Variety of instruments such as xylophones, drums and gongs, bamboo flutes
    Set of instruments as a distinct entity, built and tuned to stay together
    © Manasi Prasad 2011
  • History and development
    Earliest image of musical ensemble in 8th century
    Palaces of Java had musical ensembles from 12th century
    Used in temple rituals and palace celebrations
    2 main styles – Javanese and Balinese gamelan
    © Manasi Prasad 2011
  • Salient features
    Gamelan pieces are based on a primary melodic phrase. Each instrument plays a variation of this melody.
    2 main 'scales‘ :
    Slendro tuning system divides the octave into five equidistant parts
    Pelog tuning system divides the octave into seven unequal parts
    Pathet – an organizing concept for melodies
    CYCLIC - repetition and variation
    © Manasi Prasad 2011
  • Contexts
    Integral part of all cultural activities:
    Wayangkulit (leather puppet)
    Court dance
    Uyon – uyon
    (musical ensemble)
    © Manasi Prasad 2011
  • Instruments
    © Manasi Prasad 2011
  • Persian classical music
    © Manasi Prasad 2011
  • Persian classical music
    Modal system
    The use of microtones divides the scales into more than twelve semi-tones
    A priority is given to ornamentation
    A number of substantial pauses in each piece
    Rhythmic patterns are kept simple
    Classical music is vocal based
    Accompanied by at least one wind or string instrument and one type of percussion
    © Manasi Prasad 2011
  • History and development
    Evidence of musical instruments in Elamite era around 800BCE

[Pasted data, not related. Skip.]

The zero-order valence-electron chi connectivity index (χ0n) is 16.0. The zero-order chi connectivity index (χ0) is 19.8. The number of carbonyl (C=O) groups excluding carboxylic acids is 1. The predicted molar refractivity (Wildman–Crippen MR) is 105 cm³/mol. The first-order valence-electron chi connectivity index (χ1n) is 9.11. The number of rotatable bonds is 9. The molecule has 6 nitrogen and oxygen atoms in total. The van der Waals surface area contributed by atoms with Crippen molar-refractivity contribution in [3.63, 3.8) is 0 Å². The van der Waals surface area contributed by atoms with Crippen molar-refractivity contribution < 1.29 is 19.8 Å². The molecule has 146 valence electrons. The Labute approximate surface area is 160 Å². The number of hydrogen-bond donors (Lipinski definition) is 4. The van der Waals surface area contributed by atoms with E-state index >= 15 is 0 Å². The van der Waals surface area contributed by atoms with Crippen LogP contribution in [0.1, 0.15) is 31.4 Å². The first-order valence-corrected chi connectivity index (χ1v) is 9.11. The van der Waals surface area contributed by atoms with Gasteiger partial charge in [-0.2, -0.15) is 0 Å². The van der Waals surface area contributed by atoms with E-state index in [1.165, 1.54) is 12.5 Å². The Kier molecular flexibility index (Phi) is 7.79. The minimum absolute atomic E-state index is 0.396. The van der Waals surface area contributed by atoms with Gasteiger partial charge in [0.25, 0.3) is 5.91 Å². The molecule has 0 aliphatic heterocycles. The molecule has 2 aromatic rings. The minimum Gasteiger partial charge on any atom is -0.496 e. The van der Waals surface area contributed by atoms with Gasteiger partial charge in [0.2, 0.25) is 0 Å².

Developments during the Sassanid era (200 – 600AD)
    Foundation of Islamic state (7th century)
    Sufi saints of 13th – 15th century
    Significantly developed during the Qajar Empire (1785 – 1925)
    © Manasi Prasad 2011
  • The radif
    Dastgah system of organization developed during Qajar dynasty
    Twelve basic modes: seven primary modes (dastgah-s) and five secondary modes (avaz-s). Each avaz is derived from a specific dastgah
    Each dastgah has 8 note scale
    Each dastgah has its own repertory of melodies each of which is called gusheh
    © Manasi Prasad 2011
  • A comparison
    © Manasi Prasad 2011
  • Example
    Dastgah Shur
    Dastgah Houmayun
    © Manasi Prasad 2011
  • Compositional Forms
    Instrumental forms:
    Pishdaramad - prelude to the daramad. It may be in double, triple, or quadruple time
    Cheharmezrab is a solo piece, mostly with a fast tempo
    Reng, which is a simple dance piece that is usually played at the conclusion of the dastgah. 
    Vocal form :
    Tasnif (similar to Pishdaramad)
    Scope for improvisation exists
    Vocal parts are often decorated with Tahrir, a vocal ornamentation similar to yodeling
    © Manasi Prasad 2011
  • Performance format
     Typical performance consists of the following elements :
    pīshdarāmad(a rhythmic prelude which sets the mood)
    darāmad(rhythmic free motif)
    āvāz (improvised rhythmic-free singing)
    taṣnīf (rhythmic accompanied by singing, an ode)
    Chahārmeżrāb (rhythmic music but rhythmic-free or no singing)
    reng (closing rhythmic composition, a dance tune)
    © Manasi Prasad 2011
  • Subject matter
    Large body of classical poetry, from medieval times to the present day
    Most of the poems are rhythmically free and are generally performed within the context of a suite of gushe-s
    EG: (Rumi)
    “Man mast o to divāna/ mā-rākebaradkhāna
    I am drunk and you are mad, who shall take us back to home?
    © Manasi Prasad 2011
  • Persian instruments
    Do tar
    © Manasi Prasad 2011
  • Andalusian music
    © Manasi Prasad 2011
  • Pinpeat music
    © Manasi Prasad 2011
  • Conclusions
    Indian music is not THE oldest, but one of the most ancient musical forms
    Most classical music systems in the world are monophonic
    Melody (pitch and tonal variations) form the basic fabric of most classical music systems
    Improvisation is found in varying degrees in different classical music systems
    © Manasi Prasad 2011
    © Manasi Prasad 2011